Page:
Tax return audits fell to their lowest level in the last ten years because the Internal Revenue Service budget cuts have forced the agency to reduce its number of auditors, IRS Commissioner John Koskinen told the New York State Bar Association at a Feb. 24 event. "The math is pretty simple," Koskinen said in the speech, of which the IRS provided a transcript. "There are fewer audits because we have fewer auditors."

PSC comes out against contractor workplace executive order

The Professional Services Council came out against a 2014 executive order that PSC President Stan Soloway says would punish law-abiding federal contractors. Under the executive order, which President Obama signed July 31, 2014, contractors have to report any labor law violations to federal agencies.

Special Report: Reinventing the Postal Service

It's safe to say the Postal Service is in financial shambles after losing $5.5 billion in fiscal 2014 and already coming out of the first quarter of fiscal 2015 with a $750 million loss. FierceGovernment explores the root causes of USPS's financial woes, as well as some of the proposed solutions and business models gaining interest and support. Read the report

GSA acting administrator wants to continue advancing digital services and streamlined acquisition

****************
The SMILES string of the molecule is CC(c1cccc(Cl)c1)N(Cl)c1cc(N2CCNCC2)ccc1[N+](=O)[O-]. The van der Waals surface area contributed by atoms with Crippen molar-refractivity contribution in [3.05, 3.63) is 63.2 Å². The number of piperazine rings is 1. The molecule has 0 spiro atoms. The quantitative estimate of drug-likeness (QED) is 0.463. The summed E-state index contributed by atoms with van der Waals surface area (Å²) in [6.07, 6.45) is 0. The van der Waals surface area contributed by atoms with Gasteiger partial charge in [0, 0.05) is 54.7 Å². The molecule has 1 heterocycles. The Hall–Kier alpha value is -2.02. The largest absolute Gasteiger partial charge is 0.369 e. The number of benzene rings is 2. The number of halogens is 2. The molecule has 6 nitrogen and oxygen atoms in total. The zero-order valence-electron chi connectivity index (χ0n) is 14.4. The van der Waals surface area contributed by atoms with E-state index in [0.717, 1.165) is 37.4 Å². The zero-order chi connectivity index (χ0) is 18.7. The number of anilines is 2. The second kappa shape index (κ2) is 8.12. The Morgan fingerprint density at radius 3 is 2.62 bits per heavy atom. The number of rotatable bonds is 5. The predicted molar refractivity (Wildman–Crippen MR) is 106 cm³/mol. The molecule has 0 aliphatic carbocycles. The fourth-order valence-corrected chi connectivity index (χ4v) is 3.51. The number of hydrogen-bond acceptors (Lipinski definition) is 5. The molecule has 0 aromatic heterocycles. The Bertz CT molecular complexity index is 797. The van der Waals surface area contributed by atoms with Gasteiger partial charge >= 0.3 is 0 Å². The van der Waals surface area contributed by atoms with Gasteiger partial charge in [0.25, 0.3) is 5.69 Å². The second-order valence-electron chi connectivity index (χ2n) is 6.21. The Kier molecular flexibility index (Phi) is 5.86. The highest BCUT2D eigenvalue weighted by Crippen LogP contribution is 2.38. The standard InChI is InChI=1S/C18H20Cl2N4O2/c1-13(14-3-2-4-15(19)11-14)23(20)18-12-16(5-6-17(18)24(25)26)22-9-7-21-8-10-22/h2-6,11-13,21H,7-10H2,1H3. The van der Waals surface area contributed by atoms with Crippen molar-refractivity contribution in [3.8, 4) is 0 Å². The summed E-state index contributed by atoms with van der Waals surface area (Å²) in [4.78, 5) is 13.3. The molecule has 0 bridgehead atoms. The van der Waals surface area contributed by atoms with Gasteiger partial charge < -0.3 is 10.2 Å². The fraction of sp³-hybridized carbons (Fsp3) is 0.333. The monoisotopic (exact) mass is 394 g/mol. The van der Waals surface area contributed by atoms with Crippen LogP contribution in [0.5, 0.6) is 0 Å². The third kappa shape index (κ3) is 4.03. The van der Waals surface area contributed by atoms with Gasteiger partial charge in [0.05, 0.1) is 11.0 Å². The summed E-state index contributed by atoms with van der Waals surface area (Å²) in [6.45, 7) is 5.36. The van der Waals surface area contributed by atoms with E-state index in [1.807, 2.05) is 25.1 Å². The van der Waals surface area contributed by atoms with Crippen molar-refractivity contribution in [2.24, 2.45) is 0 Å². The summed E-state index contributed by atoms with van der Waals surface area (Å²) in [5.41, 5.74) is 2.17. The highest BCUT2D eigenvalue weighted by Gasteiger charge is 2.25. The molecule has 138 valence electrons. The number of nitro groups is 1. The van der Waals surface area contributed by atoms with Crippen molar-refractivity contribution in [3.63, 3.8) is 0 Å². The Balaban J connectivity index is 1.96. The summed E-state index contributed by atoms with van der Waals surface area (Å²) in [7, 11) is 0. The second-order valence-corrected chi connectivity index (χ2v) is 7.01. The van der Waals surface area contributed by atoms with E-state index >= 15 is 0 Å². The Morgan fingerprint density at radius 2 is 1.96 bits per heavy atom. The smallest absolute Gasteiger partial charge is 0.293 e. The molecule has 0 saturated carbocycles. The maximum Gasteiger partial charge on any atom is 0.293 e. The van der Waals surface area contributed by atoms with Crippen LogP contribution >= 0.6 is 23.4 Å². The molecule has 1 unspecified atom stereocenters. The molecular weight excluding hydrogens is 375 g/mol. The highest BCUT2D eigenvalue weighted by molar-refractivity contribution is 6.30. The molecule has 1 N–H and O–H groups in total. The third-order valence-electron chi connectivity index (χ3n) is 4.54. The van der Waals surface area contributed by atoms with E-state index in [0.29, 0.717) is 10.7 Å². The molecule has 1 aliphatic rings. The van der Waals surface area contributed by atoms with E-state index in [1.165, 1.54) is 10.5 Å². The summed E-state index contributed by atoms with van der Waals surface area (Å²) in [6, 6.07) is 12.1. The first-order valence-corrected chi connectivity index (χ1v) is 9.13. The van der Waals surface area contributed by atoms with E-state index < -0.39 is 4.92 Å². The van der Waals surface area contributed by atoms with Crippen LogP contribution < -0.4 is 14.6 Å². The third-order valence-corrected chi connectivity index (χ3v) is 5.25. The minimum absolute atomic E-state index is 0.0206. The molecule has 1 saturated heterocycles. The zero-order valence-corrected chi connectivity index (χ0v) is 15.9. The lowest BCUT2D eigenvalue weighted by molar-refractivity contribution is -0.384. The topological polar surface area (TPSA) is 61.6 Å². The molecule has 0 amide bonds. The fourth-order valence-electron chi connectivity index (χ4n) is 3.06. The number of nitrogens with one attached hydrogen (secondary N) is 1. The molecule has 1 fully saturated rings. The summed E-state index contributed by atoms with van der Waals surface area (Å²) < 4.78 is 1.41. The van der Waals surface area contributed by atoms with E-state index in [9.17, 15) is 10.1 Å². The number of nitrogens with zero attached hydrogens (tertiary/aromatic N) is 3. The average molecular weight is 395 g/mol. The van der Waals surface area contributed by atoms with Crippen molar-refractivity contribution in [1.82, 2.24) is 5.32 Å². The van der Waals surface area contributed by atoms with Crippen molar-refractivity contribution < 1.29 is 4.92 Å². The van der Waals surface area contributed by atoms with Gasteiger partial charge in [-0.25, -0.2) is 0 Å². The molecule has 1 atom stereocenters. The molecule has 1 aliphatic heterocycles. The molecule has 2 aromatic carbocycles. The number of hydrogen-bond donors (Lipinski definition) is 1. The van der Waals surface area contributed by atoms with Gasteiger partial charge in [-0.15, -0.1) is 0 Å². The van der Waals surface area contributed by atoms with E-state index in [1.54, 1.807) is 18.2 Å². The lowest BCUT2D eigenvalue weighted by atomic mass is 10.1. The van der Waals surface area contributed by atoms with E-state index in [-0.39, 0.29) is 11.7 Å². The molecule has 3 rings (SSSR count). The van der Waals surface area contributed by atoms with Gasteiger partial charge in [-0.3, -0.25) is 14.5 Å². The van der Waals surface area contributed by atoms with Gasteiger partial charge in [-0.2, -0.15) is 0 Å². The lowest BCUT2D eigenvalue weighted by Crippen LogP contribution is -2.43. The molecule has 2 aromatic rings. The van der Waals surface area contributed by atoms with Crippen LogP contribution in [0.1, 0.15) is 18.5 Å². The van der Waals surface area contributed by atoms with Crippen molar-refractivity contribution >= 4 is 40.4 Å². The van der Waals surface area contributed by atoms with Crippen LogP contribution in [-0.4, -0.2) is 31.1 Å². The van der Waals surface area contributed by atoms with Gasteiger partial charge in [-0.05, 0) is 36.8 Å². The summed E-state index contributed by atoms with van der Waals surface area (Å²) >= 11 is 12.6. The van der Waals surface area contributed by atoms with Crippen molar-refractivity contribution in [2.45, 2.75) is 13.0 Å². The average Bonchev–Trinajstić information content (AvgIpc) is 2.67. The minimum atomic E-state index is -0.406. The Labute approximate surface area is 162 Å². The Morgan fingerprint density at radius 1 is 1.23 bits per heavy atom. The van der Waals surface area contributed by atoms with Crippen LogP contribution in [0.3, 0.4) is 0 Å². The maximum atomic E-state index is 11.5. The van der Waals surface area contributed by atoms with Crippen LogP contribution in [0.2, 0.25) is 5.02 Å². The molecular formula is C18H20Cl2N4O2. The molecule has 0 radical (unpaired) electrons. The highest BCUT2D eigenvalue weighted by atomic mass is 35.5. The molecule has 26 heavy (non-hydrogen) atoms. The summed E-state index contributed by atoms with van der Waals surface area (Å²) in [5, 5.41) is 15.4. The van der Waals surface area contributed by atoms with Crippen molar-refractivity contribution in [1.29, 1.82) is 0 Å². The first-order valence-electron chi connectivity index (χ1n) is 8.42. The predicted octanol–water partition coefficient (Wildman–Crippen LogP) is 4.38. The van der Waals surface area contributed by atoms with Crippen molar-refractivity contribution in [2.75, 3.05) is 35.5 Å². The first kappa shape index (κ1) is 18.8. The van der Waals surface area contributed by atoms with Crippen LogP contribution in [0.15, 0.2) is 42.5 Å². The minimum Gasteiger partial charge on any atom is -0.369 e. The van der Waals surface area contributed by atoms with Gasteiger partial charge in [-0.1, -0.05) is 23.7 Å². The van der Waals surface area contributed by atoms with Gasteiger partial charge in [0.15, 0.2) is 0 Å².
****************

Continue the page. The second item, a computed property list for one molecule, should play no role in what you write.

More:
In her first public message since she was selected as acting head of the General Services Administration, Denise Turner Roth said Monday she will work to make a better and more digitally-oriented workplace for federal employees.

IGs again tell lawmakers they need more help

Inspectors general from several agencies sounded off Tuesday at a hearing that covered the difficulties IGs face in getting information from agencies and the difficulties caused by long-term vacancies in IG offices.

More efficiency needed in oversight process for DoD weapon systems development, GAO says

The Government Accountability Office said the DoD programs it surveyed took more than two years completing information requirements that might be reviewed by as many as 56 stakeholders across eight organizational levels above the program office.

Chaffetz harshes the mellow of District smokers, says pot won't be legal come Thursday

Despite Washington, D.C. officials announcing that marijuana will be legal in the District come Thursday, the head of the House Oversight and Government Reform Committee is saying Congress might have more time to act to block that legislation.